donderdag 22 oktober 2015

Levinas and calculation


There is a lot of emotion in the air in recent weeks. It is all about compassion, fear, disgust, enthusiasm, all triggered by the influx of refugees. The commotion is accompanied by sensible commentaries calling for restraint of the emotions using our reason.

Such as that of Nelleke Noordervliet: “The emotion reigns. The ratio has a tough job to tame that monster. Essentially the sick tweets about drowned refugees do not differ much from a consignment of cuddly toys.”

And Kim Putters, director of the Dutch Social Cultural Planning Department, believes that, “whether  you want to close the borders or to show abundant mercy”, we may need to develop new democratic methods to deal with these problems.

My reaction to such statements is: let the different emotions struggle, also within each individual. The outcome of that fight will probably yield many intermediate positions, which can be stepping stones to more reasoned outcomes.

Meanwhile, we should not pretend that there is nothing to choose or that choices are not made. The Red Cross suggests that in its advertisements in newspapers and on the radio, with the slogan “Don’t let us choose”, ie between refugees to be helped.

I think that’s a seriously misleading slogan, because of course choices are constantly being made. Politicians, like Merkel and Orban, do so on a daily basis by opening and closing boundaries a little more or less. UNHCR selects refugees in the region for resettlement in Europe, and thereby uses ‘objective criteria’, not the ‘subjective desire’ of the refugee. And chance selects because some people are precisely at the right time in the right place while others are not. I would not know how this could be avoided. Not everyone can come here, that is precisely the tragedy behind the whole thing.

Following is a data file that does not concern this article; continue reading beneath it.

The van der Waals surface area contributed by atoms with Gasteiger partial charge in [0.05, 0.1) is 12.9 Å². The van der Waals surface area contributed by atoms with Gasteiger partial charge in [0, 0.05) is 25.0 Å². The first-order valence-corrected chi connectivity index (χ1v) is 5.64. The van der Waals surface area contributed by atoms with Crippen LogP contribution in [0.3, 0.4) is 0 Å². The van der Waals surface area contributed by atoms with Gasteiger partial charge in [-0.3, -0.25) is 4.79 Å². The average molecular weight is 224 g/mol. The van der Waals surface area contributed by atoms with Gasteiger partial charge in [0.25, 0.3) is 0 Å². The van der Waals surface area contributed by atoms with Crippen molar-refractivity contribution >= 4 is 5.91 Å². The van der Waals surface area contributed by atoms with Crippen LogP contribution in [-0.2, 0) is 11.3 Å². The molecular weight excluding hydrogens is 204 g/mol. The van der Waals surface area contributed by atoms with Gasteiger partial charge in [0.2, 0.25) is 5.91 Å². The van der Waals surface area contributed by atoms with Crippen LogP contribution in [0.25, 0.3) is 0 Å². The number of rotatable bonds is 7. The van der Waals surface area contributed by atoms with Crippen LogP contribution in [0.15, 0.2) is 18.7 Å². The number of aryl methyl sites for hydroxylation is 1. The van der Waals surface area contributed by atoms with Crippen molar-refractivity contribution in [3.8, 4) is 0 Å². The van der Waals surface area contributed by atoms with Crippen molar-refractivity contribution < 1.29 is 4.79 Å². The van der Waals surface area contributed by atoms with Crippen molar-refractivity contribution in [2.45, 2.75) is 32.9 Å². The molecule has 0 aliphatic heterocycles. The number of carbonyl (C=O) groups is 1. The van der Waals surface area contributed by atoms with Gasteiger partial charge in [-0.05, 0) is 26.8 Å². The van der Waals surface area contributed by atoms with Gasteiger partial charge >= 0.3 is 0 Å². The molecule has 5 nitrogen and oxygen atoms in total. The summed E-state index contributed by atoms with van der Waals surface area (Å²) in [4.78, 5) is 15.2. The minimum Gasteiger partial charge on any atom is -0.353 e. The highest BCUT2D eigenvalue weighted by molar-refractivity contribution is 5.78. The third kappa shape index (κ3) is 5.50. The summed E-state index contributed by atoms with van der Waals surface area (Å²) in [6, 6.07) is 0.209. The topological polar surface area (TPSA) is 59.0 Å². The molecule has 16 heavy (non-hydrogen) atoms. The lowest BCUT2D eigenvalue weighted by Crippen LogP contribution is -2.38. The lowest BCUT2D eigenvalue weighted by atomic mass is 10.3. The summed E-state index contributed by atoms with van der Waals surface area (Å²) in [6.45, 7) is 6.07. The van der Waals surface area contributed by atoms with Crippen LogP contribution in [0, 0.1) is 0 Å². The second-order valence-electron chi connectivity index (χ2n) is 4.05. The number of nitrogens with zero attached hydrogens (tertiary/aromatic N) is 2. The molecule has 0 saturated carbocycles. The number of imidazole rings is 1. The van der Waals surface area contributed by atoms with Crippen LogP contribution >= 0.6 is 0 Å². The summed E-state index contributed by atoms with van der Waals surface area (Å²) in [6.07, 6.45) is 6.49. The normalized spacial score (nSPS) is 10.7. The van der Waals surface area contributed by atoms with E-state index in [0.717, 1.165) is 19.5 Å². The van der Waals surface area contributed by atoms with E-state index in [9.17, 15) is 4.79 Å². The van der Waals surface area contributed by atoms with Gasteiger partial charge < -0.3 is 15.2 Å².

The Red Cross’s utopia assumes the same malleability as the journalist Ron Frese who recently with a penetrating look asked our prime minister “Mr. Rutte, you are surely in control?”. This malleability is far removed from the necessarily always utilitarian colored political acting. Decisive in that arena is what is feasible for the greatest number of people, citizens and migrants, and then always a certain degree of collateral damage is acceptable. It is a form of calculation.

Shouldn’t something like that offend my favorite philosopher Levinas, and therewith myself, squarely? Indeed, isn’t this at odds with the attention that Levinas calls for the other person?
Yes, it definitely is. Especially when you explain Levinas in such a way that you have always to stand ready for everybody everywhere. Actually this is not my standpoint, but yet a complication in his philosophy remains that the Other whom I meet may compete with  another Other, even several Others. To them, I also have the absolute obligations which Levinas is talking about, but because of that the various obligations get relativized to some extent.

Levinas recognizes this socio-political complication, and does not run away from it. But in fact he offers no new perspective and at this point simply joins the Western political-philosophical tradition. Which already for centuries is engaged in reflection on balancing all  competing obligations that people have towards each other. Levinas embraces with enthusiasm the political and legal institutions of our society where that weighing of interests  occurs. He considers their existence of very great importance.

As Levinas’s added value may indeed be considered that he shows that this somewhat bleak socio-political weighing of interests is never just right. Due to the balancing and the corresponding calculation, the original moral obligation will always be betrayed to a certain extent. However blessed the work of our legislators, judges and academics, the institutions in which they work at times exhibit a complacency that in the eyes of Levinas is by definition misplaced. And the stability and quality of their products have a high illusionary content, measured by whether perhaps too much violence is done to the original moral obligation. Levinas never tires to ask attention for that.

Also see How naïve is Levinas really? and Totalitarianism is with us